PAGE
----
Windy weather can be the most frustrating conditions to play padel in as it affects two of the most important parts of the game – the lob and the overheads, particularly if the ball is lofted above the height of the glass. To be fair, any adverse conditions can have a negative effect on performance and even the best games can look scrappy if players are dealing with the elements.  All players prefer playing padel (and probably any sport) in perfect conditions.

Our advice, unsurprisingly, is to install a cover over the court so players can enjoy padel without the threat of high winds affecting ball placement, rain affecting the ball’s bounce, sun affecting your eyes or cold temperatures affecting the rebound but we understand that this option is not always viable be it from a planning or financial perspective.  When it comes to wind however, we are less concerned about how it affects your game and more interested in how it affects the structural stability of the padel court.

The building’s structural design must absorb wind forces safely and efficiently and transfer them to the foundations in order to avoid structural collapse.  It’s not just the quality of the steel manufacturing that is important to consider but also the soil structure.  Then there’s the wind speed and direction, the court’s location, height, orientation and surrounding topography.

All of these factors are specific to the site that has been identified for development, which is why we strongly believe that a customised approach is the most sensible way to start every new project.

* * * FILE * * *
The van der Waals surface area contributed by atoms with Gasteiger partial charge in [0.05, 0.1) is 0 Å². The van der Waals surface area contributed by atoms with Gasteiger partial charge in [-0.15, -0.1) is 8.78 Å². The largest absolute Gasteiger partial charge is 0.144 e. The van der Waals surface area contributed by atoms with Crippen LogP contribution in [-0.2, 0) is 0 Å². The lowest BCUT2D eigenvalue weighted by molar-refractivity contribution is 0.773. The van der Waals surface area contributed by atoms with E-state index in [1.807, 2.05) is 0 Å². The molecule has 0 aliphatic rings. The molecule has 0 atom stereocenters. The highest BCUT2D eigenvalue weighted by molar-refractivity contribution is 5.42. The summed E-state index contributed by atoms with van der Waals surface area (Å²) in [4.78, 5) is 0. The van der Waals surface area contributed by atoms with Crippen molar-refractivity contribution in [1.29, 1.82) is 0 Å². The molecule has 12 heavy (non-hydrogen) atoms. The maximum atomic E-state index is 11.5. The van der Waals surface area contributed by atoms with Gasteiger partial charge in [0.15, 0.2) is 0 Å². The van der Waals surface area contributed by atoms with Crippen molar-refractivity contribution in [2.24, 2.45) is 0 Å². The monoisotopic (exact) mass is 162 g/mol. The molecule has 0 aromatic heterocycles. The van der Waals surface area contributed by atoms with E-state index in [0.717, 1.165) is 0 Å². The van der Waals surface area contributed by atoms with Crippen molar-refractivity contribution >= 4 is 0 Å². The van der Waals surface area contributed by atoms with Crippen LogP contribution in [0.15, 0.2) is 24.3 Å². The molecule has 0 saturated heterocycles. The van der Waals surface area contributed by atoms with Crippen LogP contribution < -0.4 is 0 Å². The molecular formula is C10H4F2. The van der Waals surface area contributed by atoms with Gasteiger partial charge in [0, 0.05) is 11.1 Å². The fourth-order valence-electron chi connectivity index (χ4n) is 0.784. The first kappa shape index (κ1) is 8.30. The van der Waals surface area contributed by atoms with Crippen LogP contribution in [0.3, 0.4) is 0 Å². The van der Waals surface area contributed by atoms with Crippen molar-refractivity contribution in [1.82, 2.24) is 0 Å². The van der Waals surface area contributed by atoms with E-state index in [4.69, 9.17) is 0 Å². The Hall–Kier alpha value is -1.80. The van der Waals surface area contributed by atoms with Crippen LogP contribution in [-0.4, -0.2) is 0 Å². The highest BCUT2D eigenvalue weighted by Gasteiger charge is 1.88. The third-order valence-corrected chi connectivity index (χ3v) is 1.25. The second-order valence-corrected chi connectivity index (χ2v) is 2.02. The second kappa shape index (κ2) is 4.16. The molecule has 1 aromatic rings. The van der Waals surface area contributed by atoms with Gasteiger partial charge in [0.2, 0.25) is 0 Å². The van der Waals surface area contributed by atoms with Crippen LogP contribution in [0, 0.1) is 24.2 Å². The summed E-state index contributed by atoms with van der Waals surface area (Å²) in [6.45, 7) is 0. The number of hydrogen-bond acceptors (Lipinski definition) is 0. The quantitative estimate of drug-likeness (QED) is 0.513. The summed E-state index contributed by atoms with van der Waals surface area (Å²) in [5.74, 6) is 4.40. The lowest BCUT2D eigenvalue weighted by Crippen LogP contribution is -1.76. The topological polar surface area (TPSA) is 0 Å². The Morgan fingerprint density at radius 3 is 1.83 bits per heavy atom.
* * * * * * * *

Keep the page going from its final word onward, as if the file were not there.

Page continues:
This is of particular relevance for padel.  One, because we are dealing with glass and two, because there are a huge number of padel court structures that are being imported to the UK from Europe where the environment is so different.

Glass walls that are more accustomed to absorbing heat from the sun in Spain are not necessarily going to be able to absorb the wind’s force in Scotland so we strongly recommend you ensure the wind loads have been factored in at the start of any new construction project.  Don’t settle for what might be standard in Madrid.  The chances are it will not last very long in Middlesborough.

Yes, wind loads can have a significant impact on game playability but critically there will be no play whatsoever if they have a negative impact on structural stability.